The church in Hervartov was erected at the turn of the 15th and 16th centuries. In the 16th century or in the first half of the 17th century it was enlarged by a tower. From 1546, it belonged to the town of Bardejov, which is why Gothic altars were placed there, which the townspeople replaced in town churches with newer ones. During the Reformation, it was in the hands of Evangelicals who changed the interior design. As part of the Counter-Reformation, the church returned to the Catholics. In the 18th and 19th centuries, the interior was further transformed, the appearance of which was finally shaped by the renovation in 1976 and the 1990s.
The church was erected in a log structure, with a tower of a pole structure. Logs laid horizontally and joined in the corners formed a square-like nave and a narrower chancel with a polygonal closure on the eastern side, to which a sacristy was attached from the north. The tower with sloping walls narrowing upwards was crowned with an overhanging porch. A common single-ridge roof was installed over the nave and chancel. Inside, the nave was covered with a flat ceiling, and the chancel with an apparent timber vault with decorative ribs. In places of their contact with the walls, wooden coats of arms were placed, which were a reference to the Gothic corbels in stone churches. Inside, at the end of the 16th century, the walls were decorated with paintings depicting, among others, the fight of St. George with the dragon.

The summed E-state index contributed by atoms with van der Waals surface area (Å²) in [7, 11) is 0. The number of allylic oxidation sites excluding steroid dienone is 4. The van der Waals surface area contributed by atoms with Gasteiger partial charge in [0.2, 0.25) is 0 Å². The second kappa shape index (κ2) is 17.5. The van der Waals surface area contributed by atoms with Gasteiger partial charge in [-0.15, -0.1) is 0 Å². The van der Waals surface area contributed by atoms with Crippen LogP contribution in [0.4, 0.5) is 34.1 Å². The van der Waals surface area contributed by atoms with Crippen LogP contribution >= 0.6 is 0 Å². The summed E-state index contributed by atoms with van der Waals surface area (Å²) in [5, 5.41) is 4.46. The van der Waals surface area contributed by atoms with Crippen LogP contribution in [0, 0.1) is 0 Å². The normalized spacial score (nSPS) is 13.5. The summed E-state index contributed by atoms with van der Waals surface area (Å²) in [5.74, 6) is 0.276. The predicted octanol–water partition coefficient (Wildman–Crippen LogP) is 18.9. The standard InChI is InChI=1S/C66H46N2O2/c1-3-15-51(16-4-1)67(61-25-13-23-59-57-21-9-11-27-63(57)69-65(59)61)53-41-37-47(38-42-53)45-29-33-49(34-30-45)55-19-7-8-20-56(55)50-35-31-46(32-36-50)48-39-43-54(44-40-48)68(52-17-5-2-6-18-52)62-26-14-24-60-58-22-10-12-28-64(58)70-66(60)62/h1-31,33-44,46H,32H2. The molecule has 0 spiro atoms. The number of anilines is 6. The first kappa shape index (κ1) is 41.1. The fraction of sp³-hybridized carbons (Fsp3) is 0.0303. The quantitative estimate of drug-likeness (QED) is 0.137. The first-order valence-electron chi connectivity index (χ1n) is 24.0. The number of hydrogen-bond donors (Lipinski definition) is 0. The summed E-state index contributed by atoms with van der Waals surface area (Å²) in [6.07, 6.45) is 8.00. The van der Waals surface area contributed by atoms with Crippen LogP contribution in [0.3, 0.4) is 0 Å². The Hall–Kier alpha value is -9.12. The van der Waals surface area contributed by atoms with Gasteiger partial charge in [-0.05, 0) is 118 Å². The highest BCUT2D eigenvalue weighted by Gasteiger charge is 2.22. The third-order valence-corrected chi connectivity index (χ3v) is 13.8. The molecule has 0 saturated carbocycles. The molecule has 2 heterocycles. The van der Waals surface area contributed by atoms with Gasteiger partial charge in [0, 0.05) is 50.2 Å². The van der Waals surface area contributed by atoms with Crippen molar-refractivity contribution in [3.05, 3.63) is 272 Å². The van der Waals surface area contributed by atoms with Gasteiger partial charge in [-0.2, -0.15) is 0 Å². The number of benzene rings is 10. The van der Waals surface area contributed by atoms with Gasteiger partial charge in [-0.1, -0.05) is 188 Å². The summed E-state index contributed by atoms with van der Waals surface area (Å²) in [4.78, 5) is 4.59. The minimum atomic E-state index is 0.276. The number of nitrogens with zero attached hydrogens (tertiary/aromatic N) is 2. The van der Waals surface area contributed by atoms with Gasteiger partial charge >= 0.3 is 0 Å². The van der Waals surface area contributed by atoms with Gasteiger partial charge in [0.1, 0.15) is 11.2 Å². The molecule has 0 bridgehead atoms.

The building is the oldest and most valuable wooden church in Slovakia. Along with a number of other wooden temples in the Slovak Carpathians, the church was added to the UNESCO World Heritage List in 2008. Of the original equipment, a late-Gothic triptych from the second half of the 15th century has survived, although its side parts are now in a museum exhibition in Budapest. Similarly, in the museum there is a late-Gothic altar of St. Nicholas, stored at the town hall in Bardejov. Among the other furnishings, it is worth mentioning the late-Gothic Crucifixion figures painted on boards from the beginning of the 16th century, and the Gothic panel painting from the years 1460-1470, depicting St. Francis of Assisi, St. Christopher and Catherine of Siena. The paintings covering the interior come from the late 16th century and the 17th century.
Lukáčová E., Sakrálna architektúra na Slovensku, Komárno 1996.
Slovensko. Ilustrovaná encyklopédia pamiatok, red. P.Kresánek, Bratislava 2020.